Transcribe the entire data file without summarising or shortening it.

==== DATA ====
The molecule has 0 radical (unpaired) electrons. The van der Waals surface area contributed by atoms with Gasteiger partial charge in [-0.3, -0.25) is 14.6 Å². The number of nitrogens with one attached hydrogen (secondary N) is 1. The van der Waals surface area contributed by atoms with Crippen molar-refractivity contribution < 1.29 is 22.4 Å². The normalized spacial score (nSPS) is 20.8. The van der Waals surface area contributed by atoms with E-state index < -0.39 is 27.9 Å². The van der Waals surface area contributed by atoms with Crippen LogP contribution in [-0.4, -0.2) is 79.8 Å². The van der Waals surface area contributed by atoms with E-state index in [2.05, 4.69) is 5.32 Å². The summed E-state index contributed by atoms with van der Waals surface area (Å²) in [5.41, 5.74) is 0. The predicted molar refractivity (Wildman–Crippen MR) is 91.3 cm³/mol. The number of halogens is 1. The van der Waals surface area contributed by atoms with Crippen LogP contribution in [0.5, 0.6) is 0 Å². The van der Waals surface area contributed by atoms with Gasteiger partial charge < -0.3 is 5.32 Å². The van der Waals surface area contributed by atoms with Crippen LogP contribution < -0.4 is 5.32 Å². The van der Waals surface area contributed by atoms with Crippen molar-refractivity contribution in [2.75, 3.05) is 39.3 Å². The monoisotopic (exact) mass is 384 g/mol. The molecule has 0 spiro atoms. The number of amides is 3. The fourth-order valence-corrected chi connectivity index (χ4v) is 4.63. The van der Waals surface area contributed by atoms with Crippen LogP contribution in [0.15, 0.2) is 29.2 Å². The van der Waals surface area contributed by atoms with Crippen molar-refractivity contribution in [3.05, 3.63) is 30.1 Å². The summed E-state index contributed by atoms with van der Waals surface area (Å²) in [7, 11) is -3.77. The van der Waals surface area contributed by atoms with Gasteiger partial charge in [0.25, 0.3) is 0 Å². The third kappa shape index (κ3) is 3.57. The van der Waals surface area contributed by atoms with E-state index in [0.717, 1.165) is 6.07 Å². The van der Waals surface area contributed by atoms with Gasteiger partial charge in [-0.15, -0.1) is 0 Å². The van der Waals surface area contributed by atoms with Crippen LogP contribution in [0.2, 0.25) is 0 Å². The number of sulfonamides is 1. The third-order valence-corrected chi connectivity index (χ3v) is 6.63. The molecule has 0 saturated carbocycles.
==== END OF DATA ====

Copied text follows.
The molecule has 0 radical (unpaired) electrons. The van der Waals surface area contributed by atoms with Gasteiger partial charge in [-0.3, -0.25) is 14.6 Å². The number of nitrogens with one attached hydrogen (secondary N) is 1. The van der Waals surface area contributed by atoms with Crippen molar-refractivity contribution < 1.29 is 22.4 Å². The normalized spacial score (nSPS) is 20.8. The van der Waals surface area contributed by atoms with E-state index < -0.39 is 27.9 Å². The van der Waals surface area contributed by atoms with Crippen LogP contribution in [-0.4, -0.2) is 79.8 Å². The van der Waals surface area contributed by atoms with E-state index in [2.05, 4.69) is 5.32 Å². The summed E-state index contributed by atoms with van der Waals surface area (Å²) in [5.41, 5.74) is 0. The predicted molar refractivity (Wildman–Crippen MR) is 91.3 cm³/mol. The number of halogens is 1. The van der Waals surface area contributed by atoms with Crippen LogP contribution in [0.5, 0.6) is 0 Å². The van der Waals surface area contributed by atoms with Gasteiger partial charge < -0.3 is 5.32 Å². The van der Waals surface area contributed by atoms with Crippen LogP contribution < -0.4 is 5.32 Å². The van der Waals surface area contributed by atoms with Crippen molar-refractivity contribution in [2.75, 3.05) is 39.3 Å². The monoisotopic (exact) mass is 384 g/mol. The molecule has 0 spiro atoms. The number of amides is 3. The fourth-order valence-corrected chi connectivity index (χ4v) is 4.63. The van der Waals surface area contributed by atoms with Crippen LogP contribution in [0.15, 0.2) is 29.2 Å². The van der Waals surface area contributed by atoms with Crippen molar-refractivity contribution in [3.05, 3.63) is 30.1 Å². The summed E-state index contributed by atoms with van der Waals surface area (Å²) in [7, 11) is -3.77. The van der Waals surface area contributed by atoms with Gasteiger partial charge in [0.25, 0.3) is 0 Å². The third kappa shape index (κ3) is 3.57. The van der Waals surface area contributed by atoms with E-state index in [0.717, 1.165) is 6.07 Å². The van der Waals surface area contributed by atoms with Gasteiger partial charge in [-0.15, -0.1) is 0 Å². The van der Waals surface area contributed by atoms with Crippen LogP contribution in [0.2, 0.25) is 0 Å². The number of sulfonamides is 1. The third-order valence-corrected chi connectivity index (χ3v) is 6.63. The molecule has 0 saturated carbocycles.